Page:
Archive for the 'Entertainment' Category

Bye Bye To Hollywood Theatre And Lion City Hotel Part 1

What’s the link between Hollywood Theatre and Lion City Hotel? Well they are both owned by the late property magnate Mr.Wee Thiam Siew. Mr.Wee Thiam Siew also owned the not too long demolished Seven Storey Hotel. The Seven Storey Hotel was built in 1953, followed by Hollywood Theatre in 1957. The Hollywood Theatre was opened by the cinema magnate late Mr.Loke Wan Tho in 1958.

I’ll blog on Hollywood Theatre in Part 1 and Lion City Hotel in Part 2.

I remember whenever I drove past the Thiam Siew Ave, my mother would point to me the corner house nearer to Haig Road and said “See, that was the Hollywood Theatre boss’ house”. At that time, I thought that it must be some rumours from the wet market aunties spread to her; but when I’m researching for this topic, I think it might be true. Just a few streets away from the Hollywood Theatre and Lion City Hotel, along the Haig Road, you can find Thiam Siew Avenue. It was named after Mr.Wee Thiam Siew in 1939. It was originally known as Thiam Siew Road. In 1940, he proposed to the Municipal Commissoner to have it renamed as an Avenue so that the properties value will increased. Probably I’ll blog on Mr.Wee Thiam Siew in the near future.

The opening of Hollywood Theatre in 1958;

Hollywood Theatre in 1958;

Above 2 credits : PICAS, National Archives of Singapore

And how it looks like now in 2011;

Of course you cannot find the name Hollywood Theatre on the building itself anymore as it is now Sheng Siong Supermarket. Surprisingly the only place where you can find the full name “Hollywood Theatre” is at the fence of the power generator besides the theatre, in the Lion City Hotel carpark just in front of the KFC;

When I was still in the army, I would like to watch a movie (mainly Mandarin shows) in this Hollywood Theatre as it was cheaper with my 11B (soldier’s identity card).  Of course at times there were rats running across the feet while watching the show. And if it’s a night show, there were some food and drink stalls in front of the theatre in its early years. With the introduction of multiplex and the increased in movie ticket price, this theatre screened its last show in end of June 1995. You will be surprised to know that this typical Chinese theatre last movie was a French show “Le Parfum d’Yvonne”.

Hollywood Theatre in 1994, just a year before its last show;

Credit : PICAS, National Archives of Singapore

Same view in 2011;

A rather deserted theatre, as view from the overhead bridge in 1994;

Credit : PICAS, National Archives of Singapore

After 17 years (2011), the 2 trees in front of the theatre have grown much bigger;

I’ve not seen the escalator moving so far. The overhead bridge linking City Plaza to the front of Hollywood Theatre;

The carpark entrance, turning right after entry to the theatre; turning left to the Lion City Hotel;

There are more parking spaces at the side of the theatre. On the left is the previous Yock Eng High School, now become CDAC;

The Hollywood Theatre almost turned into a multiplex if not for a fail negotiation between the owner and Eng Wah Organisation for a longer lease. At that time, the owner was only willing to lease it out on a 2 to 3 years basis, thus in 1995, the City Harvest Churh settled down at this venue;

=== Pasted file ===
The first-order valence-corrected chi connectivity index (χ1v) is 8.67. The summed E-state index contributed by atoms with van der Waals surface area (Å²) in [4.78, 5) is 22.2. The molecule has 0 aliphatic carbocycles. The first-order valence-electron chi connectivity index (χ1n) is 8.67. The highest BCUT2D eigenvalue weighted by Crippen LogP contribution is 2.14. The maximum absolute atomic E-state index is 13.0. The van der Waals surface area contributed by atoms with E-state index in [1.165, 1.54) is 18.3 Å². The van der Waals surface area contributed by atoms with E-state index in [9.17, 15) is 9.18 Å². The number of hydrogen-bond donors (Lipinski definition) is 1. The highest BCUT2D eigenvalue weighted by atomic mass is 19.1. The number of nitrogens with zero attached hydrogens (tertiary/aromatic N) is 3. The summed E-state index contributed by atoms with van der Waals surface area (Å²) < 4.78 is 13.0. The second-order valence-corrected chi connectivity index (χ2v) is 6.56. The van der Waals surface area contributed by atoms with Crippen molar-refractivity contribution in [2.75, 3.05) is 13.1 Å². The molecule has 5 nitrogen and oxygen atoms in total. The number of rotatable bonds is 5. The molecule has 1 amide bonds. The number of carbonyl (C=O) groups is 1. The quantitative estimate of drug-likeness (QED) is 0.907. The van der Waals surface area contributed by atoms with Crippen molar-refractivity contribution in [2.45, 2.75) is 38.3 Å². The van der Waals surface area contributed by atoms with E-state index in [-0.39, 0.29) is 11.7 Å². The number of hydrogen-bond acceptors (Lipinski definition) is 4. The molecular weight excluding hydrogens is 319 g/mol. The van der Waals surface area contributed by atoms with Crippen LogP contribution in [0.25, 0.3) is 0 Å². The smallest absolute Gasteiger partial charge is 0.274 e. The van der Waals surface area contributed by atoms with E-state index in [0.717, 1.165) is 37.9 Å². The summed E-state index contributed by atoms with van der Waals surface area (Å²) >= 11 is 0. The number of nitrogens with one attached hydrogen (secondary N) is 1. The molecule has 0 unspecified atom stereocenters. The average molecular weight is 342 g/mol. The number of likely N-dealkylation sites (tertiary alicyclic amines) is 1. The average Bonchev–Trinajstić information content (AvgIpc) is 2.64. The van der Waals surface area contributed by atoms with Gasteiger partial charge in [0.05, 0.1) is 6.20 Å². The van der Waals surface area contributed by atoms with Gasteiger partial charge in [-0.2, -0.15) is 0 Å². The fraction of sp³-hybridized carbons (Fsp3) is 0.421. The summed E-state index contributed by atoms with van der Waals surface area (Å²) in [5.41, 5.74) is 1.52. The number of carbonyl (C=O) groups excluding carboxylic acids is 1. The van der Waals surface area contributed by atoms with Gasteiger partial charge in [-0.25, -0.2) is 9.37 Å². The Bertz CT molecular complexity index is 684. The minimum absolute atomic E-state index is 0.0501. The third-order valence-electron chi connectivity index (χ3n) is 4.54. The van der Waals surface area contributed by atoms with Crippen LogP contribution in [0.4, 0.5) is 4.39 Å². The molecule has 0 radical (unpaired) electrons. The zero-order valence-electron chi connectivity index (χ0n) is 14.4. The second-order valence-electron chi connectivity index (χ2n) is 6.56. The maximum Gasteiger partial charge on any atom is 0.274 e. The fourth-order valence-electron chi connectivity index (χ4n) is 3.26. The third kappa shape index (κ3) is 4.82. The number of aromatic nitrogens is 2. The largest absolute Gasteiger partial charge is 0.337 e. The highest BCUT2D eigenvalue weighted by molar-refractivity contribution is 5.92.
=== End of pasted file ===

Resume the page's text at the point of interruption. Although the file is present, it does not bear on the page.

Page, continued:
Credit : City-News

The old theatre stage still remained. Many of the new multiplex cinemas are without such stage;

Credit : Quiet Confidence, Em

It was said that Siew Fung Fung and Fong Bo Bo once performed here on this stage during its heyday. Even when it was being used as a supermarket, they still retained the stage. Somehow, the City Harvest Church ended her lease in 2001 and Sheng Siong Supermarket took over from then till now 31 Aug 2011;

Besides the Hin Hollywood Canteen, construction already going on, think it’s for a substation by SP Powerassets;

The back of the theatre facing the Hin Hollywood Canteen;

The carpark exit booth (behind the white car). Very troublesome, have to wait for your change. In the past, this was 2-way (out/in);

Behind the theatre is the Hin Hollywood canteen that I called Hollywood coffee shop;

There are already many bloggers blogging on this coffee shop, so I will not elaborate on this eatery. Frankly having stay here for so many years, I don’t find the food here fantastic. Somehow after the Mediacorps showed the documentary on this coffee shop, many people flocked to it before it was demolished;

Before I end the Part 1, below is the excerpt from the Mediacorps documentary on the Hin Hollywood Canteen;

Credits : Mediacorps, PICAS, National Archives of Singapore

I’ll blog on the Lion City Hotel in Part 2.

What my father wrote;
 
“Hope for the best, but prepare for the worst.”

I Remember John Denver

Remember the RSAF Apache Attack Helicopter (AH-64D) that crashed landed between Woodlands Avenue 12 and Woodlands Driver 75 open field on 30 Sep 2010 in the afternoon;

Credit : STOMP

I was sorting some old newspapers yesterday when I came across this article again and somehow reminded me of John Denver’s odd shaped Long-EZ plane that crashed into the Pacific Ocean near Pacific Grove, California killing him on 12 October 1997.

Credit : AirSafe.com

Today, 13 years after his death, many youngsters including my son (16) and daughter (11) may not even have heard of his songs.